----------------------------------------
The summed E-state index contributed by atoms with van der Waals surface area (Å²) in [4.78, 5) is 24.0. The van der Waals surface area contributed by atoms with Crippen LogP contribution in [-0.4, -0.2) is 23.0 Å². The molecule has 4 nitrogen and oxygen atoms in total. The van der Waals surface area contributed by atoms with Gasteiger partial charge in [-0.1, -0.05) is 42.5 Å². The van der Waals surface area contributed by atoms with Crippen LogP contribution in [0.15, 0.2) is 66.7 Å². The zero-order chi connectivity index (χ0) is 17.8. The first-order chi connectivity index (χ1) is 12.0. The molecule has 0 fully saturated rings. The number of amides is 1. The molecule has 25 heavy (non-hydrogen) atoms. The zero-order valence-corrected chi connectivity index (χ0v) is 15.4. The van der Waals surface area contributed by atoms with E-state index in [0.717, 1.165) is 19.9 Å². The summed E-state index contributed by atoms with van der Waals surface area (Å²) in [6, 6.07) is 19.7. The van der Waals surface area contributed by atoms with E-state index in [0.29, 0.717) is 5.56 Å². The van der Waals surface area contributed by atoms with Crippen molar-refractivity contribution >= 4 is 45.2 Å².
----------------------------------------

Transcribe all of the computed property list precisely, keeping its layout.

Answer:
The summed E-state index contributed by atoms with van der Waals surface area (Å²) in [4.78, 5) is 24.0. The van der Waals surface area contributed by atoms with Crippen LogP contribution in [-0.4, -0.2) is 23.0 Å². The molecule has 4 nitrogen and oxygen atoms in total. The van der Waals surface area contributed by atoms with Gasteiger partial charge in [-0.1, -0.05) is 42.5 Å². The van der Waals surface area contributed by atoms with Crippen LogP contribution in [0.15, 0.2) is 66.7 Å². The zero-order chi connectivity index (χ0) is 17.8. The first-order chi connectivity index (χ1) is 12.0. The molecule has 0 fully saturated rings. The number of amides is 1. The molecule has 25 heavy (non-hydrogen) atoms. The zero-order valence-corrected chi connectivity index (χ0v) is 15.4. The van der Waals surface area contributed by atoms with E-state index in [0.717, 1.165) is 19.9 Å². The summed E-state index contributed by atoms with van der Waals surface area (Å²) in [6, 6.07) is 19.7. The van der Waals surface area contributed by atoms with E-state index in [0.29, 0.717) is 5.56 Å². The van der Waals surface area contributed by atoms with Crippen molar-refractivity contribution >= 4 is 45.2 Å².